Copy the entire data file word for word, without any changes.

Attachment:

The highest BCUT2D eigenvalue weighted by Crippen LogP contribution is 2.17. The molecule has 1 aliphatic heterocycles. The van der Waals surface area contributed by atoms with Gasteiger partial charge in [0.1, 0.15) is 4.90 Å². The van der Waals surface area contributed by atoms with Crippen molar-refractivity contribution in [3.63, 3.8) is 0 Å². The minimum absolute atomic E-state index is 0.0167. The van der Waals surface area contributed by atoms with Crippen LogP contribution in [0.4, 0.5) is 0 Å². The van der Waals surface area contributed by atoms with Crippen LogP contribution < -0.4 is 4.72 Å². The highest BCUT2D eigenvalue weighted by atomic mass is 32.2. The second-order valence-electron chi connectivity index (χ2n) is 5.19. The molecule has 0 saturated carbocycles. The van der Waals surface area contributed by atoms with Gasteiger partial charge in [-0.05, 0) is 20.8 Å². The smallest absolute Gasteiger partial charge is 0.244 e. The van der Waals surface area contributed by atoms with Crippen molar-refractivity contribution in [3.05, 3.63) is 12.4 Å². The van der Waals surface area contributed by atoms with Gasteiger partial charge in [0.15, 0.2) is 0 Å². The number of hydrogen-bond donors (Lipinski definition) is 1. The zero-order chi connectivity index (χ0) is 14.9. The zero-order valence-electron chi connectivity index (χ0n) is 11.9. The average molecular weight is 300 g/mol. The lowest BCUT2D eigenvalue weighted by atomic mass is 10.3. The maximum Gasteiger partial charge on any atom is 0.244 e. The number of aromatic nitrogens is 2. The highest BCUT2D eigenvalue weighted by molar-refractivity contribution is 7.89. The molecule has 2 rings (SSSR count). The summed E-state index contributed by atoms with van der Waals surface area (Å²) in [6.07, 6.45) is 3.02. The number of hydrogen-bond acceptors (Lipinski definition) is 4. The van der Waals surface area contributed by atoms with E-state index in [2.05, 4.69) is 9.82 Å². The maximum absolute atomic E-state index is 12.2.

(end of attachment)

The highest BCUT2D eigenvalue weighted by Crippen LogP contribution is 2.17. The molecule has 1 aliphatic heterocycles. The van der Waals surface area contributed by atoms with Gasteiger partial charge in [0.1, 0.15) is 4.90 Å². The van der Waals surface area contributed by atoms with Crippen molar-refractivity contribution in [3.63, 3.8) is 0 Å². The minimum absolute atomic E-state index is 0.0167. The van der Waals surface area contributed by atoms with Crippen LogP contribution in [0.4, 0.5) is 0 Å². The van der Waals surface area contributed by atoms with Crippen LogP contribution < -0.4 is 4.72 Å². The highest BCUT2D eigenvalue weighted by atomic mass is 32.2. The second-order valence-electron chi connectivity index (χ2n) is 5.19. The molecule has 0 saturated carbocycles. The van der Waals surface area contributed by atoms with Gasteiger partial charge in [-0.05, 0) is 20.8 Å². The smallest absolute Gasteiger partial charge is 0.244 e. The van der Waals surface area contributed by atoms with Crippen molar-refractivity contribution in [3.05, 3.63) is 12.4 Å². The van der Waals surface area contributed by atoms with Gasteiger partial charge in [0.15, 0.2) is 0 Å². The number of hydrogen-bond donors (Lipinski definition) is 1. The zero-order chi connectivity index (χ0) is 14.9. The zero-order valence-electron chi connectivity index (χ0n) is 11.9. The average molecular weight is 300 g/mol. The lowest BCUT2D eigenvalue weighted by atomic mass is 10.3. The maximum Gasteiger partial charge on any atom is 0.244 e. The number of aromatic nitrogens is 2. The highest BCUT2D eigenvalue weighted by molar-refractivity contribution is 7.89. The molecule has 2 rings (SSSR count). The summed E-state index contributed by atoms with van der Waals surface area (Å²) in [6.07, 6.45) is 3.02. The number of hydrogen-bond acceptors (Lipinski definition) is 4. The van der Waals surface area contributed by atoms with E-state index in [2.05, 4.69) is 9.82 Å². The maximum absolute atomic E-state index is 12.2.